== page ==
NACS Highlights Costs of Transition to Chip Card Technology

Despite average cost of switch to EMV exceeding half of annual profits, failure to include PIN creates “missed opportunity” to reduce fraud further, says NACS Board Director Jared Scheeler.

October 22, 2015

WASHINGTON – The House Small Business Committee held the second hearing on “The EMV Deadline and What It Means for Small Businesses” on October 20, which focused on the retailer experience with the EMV transition.

At the first hearing, held two weeks ago, the Committee heard from witnesses in the banking and payment card industries who touted the low costs of the EMV transition and the security benefits of Chip without PIN. Wednesday’s hearing focused on retailers and showed a different picture: the high and varied costs of the EMV transition and its security weaknesses. 

Testifying at the hearing, Jared Scheeler, managing director of The Hub Convenience Stores Inc., indicated that it has cost his chain of four North Dakota convenience stores $134,500 to date to install point-of-sale and pump card readers that accept EMV chip transactions. The average transition cost is more than $26,000 per store, compared with an average profit of $47,000 per year, bringing the total cost to roughly $3.9 billion for the 152,000-plus convenience stores nationwide.

“As a small business, the transition to EMV has been a costly and burdensome undertaking. It does not appear that the card companies took into consideration the realities of operating a small business when they came up with their transition plans,” asserted Scheeler. “In addition to the substantial time and money involved, the card companies have erected considerable obstacles that restrict my ability to reduce payment card fraud at my stores.”

In addition to the direct cost of replacing equipment, Scheeler cited lost management time; payments and lost income to downtime from required software upgrades; as well the substantial but yet not fully known obstacles of getting equipment programmed and certified by the card companies. Each company requires separate certifications for credit, PIN debit and signature debit, which will be followed by pilot testing and “significant” staff training before EMV transactions can be accepted. Finally, ongoing maintenance and upgrade expenses are expected to exceed $2,200 per store annually.

Other witnesses included:

  • Keith Lipert, owner of Keith Lipert Gallery, testifying on behalf of the National Retail Federation
  • Jami Wade, owner of Capitol City CORK and Provisions & Capitol City Cinema
  • Art Potash, CEO of Potash Markets, testifying on behalf of the Food Marketing Institute
  • Ed Mierzwinski, consumer program director and senior fellow at the U.S. Public Interest Research Group

Except for one witness, all of the retail witnesses told policymakers about the significant costs of the EMV transition that go far beyond the estimates put forth by the card networks. Four out of the five witnesses also testified that the fraud-prevention benefits of chip with PIN are much greater than the chip without PIN, which is what the card networks are promoting.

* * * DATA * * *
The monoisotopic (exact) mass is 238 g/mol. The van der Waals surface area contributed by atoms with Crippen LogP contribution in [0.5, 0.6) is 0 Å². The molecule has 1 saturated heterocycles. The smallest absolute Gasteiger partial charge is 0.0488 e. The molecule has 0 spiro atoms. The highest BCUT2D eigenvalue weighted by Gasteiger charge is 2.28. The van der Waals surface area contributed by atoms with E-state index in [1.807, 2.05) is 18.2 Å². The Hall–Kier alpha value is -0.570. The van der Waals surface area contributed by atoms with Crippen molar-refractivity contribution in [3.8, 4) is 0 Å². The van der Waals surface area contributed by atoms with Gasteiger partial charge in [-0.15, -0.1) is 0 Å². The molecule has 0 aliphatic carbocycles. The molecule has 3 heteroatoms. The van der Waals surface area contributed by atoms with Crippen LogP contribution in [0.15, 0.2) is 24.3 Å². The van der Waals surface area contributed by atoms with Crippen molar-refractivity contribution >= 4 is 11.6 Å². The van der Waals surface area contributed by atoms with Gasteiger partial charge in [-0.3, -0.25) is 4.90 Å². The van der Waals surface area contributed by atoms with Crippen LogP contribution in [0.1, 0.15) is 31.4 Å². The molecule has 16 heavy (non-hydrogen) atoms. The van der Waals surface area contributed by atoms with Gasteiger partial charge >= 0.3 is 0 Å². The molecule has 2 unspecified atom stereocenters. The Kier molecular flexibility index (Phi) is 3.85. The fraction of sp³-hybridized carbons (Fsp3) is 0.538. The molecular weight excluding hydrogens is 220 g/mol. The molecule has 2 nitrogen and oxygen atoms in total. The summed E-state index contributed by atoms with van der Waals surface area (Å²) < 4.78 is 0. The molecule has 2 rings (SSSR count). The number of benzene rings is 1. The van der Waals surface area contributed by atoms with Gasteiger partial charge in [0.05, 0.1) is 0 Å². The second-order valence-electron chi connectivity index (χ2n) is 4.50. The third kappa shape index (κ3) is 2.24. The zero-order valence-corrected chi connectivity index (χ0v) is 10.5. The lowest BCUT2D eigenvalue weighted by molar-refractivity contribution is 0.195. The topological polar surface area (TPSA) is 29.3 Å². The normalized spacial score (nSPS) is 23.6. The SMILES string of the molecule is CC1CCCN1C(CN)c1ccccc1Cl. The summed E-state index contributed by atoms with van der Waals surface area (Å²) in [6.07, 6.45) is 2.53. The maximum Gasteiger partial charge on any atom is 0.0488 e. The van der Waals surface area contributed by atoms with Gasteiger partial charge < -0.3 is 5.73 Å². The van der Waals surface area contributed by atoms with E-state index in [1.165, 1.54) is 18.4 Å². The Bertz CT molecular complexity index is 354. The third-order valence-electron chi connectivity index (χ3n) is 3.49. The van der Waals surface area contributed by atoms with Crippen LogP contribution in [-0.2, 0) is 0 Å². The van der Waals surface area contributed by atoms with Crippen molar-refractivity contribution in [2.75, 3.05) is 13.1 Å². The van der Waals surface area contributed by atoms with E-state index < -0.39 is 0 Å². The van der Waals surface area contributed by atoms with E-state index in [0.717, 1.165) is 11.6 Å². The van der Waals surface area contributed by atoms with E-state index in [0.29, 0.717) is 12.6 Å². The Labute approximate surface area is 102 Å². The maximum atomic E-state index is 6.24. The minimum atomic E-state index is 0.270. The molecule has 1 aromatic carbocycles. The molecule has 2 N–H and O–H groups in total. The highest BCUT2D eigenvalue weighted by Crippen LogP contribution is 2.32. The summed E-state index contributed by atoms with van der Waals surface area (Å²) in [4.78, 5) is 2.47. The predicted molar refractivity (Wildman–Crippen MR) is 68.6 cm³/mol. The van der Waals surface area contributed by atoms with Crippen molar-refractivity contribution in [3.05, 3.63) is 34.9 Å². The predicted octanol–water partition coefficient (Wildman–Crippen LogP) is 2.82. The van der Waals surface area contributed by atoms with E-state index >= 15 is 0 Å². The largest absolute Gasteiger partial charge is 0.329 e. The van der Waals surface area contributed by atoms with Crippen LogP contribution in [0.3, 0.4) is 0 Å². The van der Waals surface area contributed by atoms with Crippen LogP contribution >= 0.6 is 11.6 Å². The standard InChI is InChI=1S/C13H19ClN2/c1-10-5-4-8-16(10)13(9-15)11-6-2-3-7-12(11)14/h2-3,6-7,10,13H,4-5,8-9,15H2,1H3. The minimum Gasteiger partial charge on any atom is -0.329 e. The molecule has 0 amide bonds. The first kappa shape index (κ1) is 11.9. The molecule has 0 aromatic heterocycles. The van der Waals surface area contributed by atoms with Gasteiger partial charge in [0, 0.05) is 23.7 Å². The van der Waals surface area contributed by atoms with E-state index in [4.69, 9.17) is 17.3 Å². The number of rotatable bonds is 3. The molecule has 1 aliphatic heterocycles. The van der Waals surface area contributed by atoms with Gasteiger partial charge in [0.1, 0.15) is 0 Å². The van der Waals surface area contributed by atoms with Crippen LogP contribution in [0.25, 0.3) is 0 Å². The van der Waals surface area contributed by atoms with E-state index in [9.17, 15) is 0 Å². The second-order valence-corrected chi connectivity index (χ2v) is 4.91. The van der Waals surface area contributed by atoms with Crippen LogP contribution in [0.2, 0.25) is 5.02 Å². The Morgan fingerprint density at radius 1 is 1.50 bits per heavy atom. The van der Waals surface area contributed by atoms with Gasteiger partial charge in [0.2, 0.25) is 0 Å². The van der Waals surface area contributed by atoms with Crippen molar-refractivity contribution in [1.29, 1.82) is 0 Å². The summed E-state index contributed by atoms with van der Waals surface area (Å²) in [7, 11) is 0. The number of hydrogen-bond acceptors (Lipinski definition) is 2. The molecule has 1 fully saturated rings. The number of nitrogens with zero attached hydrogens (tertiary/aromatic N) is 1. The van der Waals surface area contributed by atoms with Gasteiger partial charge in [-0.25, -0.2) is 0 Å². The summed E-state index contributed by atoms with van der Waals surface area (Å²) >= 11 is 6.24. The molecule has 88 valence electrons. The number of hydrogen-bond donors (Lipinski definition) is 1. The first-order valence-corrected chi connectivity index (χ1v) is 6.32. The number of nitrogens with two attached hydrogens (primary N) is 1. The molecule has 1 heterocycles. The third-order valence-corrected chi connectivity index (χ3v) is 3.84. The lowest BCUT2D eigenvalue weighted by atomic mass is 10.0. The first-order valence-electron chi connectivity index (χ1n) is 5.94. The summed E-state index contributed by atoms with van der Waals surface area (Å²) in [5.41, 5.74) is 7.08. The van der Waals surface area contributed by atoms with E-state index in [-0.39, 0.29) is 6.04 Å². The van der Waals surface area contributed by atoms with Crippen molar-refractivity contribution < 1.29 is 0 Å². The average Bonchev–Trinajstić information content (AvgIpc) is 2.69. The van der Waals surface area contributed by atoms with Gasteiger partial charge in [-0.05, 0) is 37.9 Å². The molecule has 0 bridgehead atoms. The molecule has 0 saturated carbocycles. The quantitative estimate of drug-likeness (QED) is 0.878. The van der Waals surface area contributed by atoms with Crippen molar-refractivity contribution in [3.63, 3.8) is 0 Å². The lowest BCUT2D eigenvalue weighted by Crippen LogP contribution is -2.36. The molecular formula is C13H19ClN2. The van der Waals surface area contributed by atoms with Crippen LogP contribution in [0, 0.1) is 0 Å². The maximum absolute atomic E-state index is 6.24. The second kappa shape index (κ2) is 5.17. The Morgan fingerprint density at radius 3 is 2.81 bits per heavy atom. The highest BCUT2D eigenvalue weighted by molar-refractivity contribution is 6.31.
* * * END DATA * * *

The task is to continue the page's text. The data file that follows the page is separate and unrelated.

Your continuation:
Mierzwinski told lawmakers that “there is no doubt that chip and PIN is safer than chip and signature,” but that the reason the banks and card networks have chosen chip without PIN is simple: They “make more money from signature transactions.”

Relatedly, Scheeler told the committee that the so-called “EMV liability shift” is a bit of a misnomer because merchants have always been on the hook for lots of fraud despite paying for fraud and fraud prevention through exorbitant swipe fees, chargebacks and potential charges relating to data breaches.

Members of Congress asked a wide variety of questions at the hearing. Chairman Steve Chabot (R-OH), Ranking Member Velazquez (D-NY), and Representative Blaine Luetkemeyer (R-MO) all wondered about how and why the costs of the EMV transition vary by industry. After hearing from Scheeler, Chairman Chabot agreed that the costs to transition were “significant” for a business in the convenience store industry compared to some other industries. Policymakers from both parties repeatedly asked the witnesses whether small businesses had been given enough information to inform their transition plans. In fact, at one point Representatives Janice Hahn (D-CA) noted that she thought Visa’s “20 city EMV education tour” fell woefully short of providing small businesses with the information they needed to effectively transition to EMV. 

This is the second EMV-focused event on Capitol Hill this week. On Monday, the House Congressional Payments Technology Caucus, a group of lawmakers with a particular interest in payments technologies and policies, held a closed-press briefing on the EMV transition. Former NACS Chairman Tom Robinson, president of Santa Clara, California-based Robinson Oil Corporation, testified on behalf of the convenience store industry and shared the NACS perspective on the EMV transition and the need to increase the security of the payments system.

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